Now, it’s up to Hickert to miss some bats if he wants to work out of the inning free and clear.


Jackson Hickert video vs. Cuesta College’s Robbie Silva:

Ventura must have had a scouting report on Robbie Silva here, because Hickert pitches him backwards with three straight breaking balls. The first two are pretty good, including one called strike and one roll-over foul ball, while the third—in an 0-2 count, remember—runs wide glove-side, but shows the camera a good angle of the late downward-breaking action on the pitch.

Hickert finishes the backwards-pitched at-bat on the 1-2 count with an absolutely filthy two-seam fastball that had a little sink and a ton of run. You can pinpoint the moment Silva gave up on the pitch, only to have it run right back over the plate before he could react. Plus, the pitch (which sat 85-87 mph in this outing) must look much faster from Silva’s perspective after three straight slurves in the low 70s to start the at-bat.

With a runner on second in a close game, Hickert bears down and his stuff comes out to play.



Jackson Hickert video vs. Cuesta College’s Hunter Reade:

If/when a pitcher like Hickert does struggle, it’s going to be from lack of pinpoint command of their rapidly-moving stuff. Here’s another at-bat where Hickert immediately fell into an 2-0 hole, and thus another situation where he’s forced to bring himself back after a lack of execution on the first two pitches against Hunter Reade. Hickert does it, though, and he starts by throwing as good a 2-0 fastball as I’ve seen at this level. It’s not too fine for the count, sitting low middle rather than to a corner, and he stays on top of it, throwing it knee-high, down hill, and sinking. That’s a tough 2-0 pitch to hit, and Reade can only foul it off.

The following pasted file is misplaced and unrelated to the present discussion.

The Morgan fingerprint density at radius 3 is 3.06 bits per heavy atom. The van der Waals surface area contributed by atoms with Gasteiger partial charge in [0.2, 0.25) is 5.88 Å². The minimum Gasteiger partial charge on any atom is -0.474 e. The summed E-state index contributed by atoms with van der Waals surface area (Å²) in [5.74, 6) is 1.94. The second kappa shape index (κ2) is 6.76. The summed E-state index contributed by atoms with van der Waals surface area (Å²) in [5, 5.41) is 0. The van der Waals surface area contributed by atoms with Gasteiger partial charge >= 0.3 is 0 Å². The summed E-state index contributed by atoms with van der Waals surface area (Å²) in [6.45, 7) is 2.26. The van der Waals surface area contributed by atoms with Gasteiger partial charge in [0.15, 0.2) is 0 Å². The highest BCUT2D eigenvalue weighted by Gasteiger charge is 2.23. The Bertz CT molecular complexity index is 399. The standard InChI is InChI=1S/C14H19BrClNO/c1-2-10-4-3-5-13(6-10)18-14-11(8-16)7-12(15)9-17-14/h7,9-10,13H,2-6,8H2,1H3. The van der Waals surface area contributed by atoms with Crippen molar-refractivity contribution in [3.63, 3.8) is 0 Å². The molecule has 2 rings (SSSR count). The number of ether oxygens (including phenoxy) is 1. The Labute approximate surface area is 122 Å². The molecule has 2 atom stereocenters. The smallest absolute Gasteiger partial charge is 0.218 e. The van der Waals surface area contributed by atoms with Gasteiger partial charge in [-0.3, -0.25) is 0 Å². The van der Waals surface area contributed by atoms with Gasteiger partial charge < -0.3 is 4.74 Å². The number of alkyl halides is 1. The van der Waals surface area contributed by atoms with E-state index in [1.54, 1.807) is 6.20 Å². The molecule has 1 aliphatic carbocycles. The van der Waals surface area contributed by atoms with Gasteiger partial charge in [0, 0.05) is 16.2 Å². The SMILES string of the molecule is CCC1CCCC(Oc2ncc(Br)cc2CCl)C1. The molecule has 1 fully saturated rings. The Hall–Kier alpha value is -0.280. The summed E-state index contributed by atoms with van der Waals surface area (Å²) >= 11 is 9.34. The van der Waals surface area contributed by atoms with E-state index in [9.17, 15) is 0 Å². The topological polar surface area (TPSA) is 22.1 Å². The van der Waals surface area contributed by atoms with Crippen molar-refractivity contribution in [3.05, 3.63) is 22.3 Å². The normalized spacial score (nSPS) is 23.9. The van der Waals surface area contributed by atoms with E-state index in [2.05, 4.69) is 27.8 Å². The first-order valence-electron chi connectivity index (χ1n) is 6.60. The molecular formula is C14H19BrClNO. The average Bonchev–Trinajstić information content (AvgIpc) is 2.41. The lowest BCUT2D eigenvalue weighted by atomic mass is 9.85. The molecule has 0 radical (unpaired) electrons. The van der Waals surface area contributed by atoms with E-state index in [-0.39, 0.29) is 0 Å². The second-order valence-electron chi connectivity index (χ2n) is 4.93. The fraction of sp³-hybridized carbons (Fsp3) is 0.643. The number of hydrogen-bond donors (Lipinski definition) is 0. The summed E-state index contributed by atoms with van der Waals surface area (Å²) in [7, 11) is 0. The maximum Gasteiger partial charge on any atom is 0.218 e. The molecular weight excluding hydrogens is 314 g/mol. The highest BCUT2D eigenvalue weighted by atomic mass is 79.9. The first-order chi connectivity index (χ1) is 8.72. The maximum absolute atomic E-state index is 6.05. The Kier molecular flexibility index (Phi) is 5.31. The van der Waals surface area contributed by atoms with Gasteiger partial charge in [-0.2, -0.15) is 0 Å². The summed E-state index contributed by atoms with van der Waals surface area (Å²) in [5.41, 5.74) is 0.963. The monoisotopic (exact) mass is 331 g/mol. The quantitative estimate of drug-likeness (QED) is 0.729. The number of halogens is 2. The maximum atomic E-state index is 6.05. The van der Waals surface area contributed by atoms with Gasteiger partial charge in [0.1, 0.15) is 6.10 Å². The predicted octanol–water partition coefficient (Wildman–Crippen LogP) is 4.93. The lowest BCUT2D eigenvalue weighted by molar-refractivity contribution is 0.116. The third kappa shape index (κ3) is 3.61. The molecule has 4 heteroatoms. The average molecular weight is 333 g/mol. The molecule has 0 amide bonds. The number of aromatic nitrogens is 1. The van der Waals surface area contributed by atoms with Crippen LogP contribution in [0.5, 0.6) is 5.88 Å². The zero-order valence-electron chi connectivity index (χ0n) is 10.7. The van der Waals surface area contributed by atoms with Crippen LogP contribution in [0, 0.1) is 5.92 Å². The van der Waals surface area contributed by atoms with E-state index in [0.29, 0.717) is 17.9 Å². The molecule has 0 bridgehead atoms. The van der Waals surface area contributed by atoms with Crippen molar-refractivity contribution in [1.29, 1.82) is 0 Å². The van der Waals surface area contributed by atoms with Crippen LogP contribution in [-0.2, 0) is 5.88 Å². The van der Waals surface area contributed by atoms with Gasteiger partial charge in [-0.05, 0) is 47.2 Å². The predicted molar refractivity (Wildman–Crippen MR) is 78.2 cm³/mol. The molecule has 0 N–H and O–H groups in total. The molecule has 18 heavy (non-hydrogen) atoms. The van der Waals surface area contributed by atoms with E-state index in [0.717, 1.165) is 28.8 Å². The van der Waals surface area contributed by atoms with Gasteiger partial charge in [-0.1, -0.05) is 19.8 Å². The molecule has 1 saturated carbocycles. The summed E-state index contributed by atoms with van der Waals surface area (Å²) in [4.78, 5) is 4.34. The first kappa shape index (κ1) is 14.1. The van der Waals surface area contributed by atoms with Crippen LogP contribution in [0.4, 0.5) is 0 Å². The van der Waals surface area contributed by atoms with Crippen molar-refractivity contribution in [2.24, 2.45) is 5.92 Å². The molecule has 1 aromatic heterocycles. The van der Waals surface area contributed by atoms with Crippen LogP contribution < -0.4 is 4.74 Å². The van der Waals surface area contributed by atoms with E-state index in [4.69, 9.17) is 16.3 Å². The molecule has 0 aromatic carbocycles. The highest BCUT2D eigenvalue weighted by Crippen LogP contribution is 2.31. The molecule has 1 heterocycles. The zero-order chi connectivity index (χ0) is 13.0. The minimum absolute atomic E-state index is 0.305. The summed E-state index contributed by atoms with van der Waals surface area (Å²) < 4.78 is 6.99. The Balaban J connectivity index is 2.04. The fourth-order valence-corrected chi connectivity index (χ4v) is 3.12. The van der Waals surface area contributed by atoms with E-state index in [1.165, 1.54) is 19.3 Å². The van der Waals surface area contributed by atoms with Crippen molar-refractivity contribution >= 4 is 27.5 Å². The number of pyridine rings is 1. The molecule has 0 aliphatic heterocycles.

On 2-1, Hickert does something interesting: he goes hard up and in. That completely changes Reade’s eye level and ties up the poor Cuesta College hitter who had been diving in a little bit to reach sinking stuff on the outside corner, and it results in a half-thought-out check swing that evens the count at 2-2.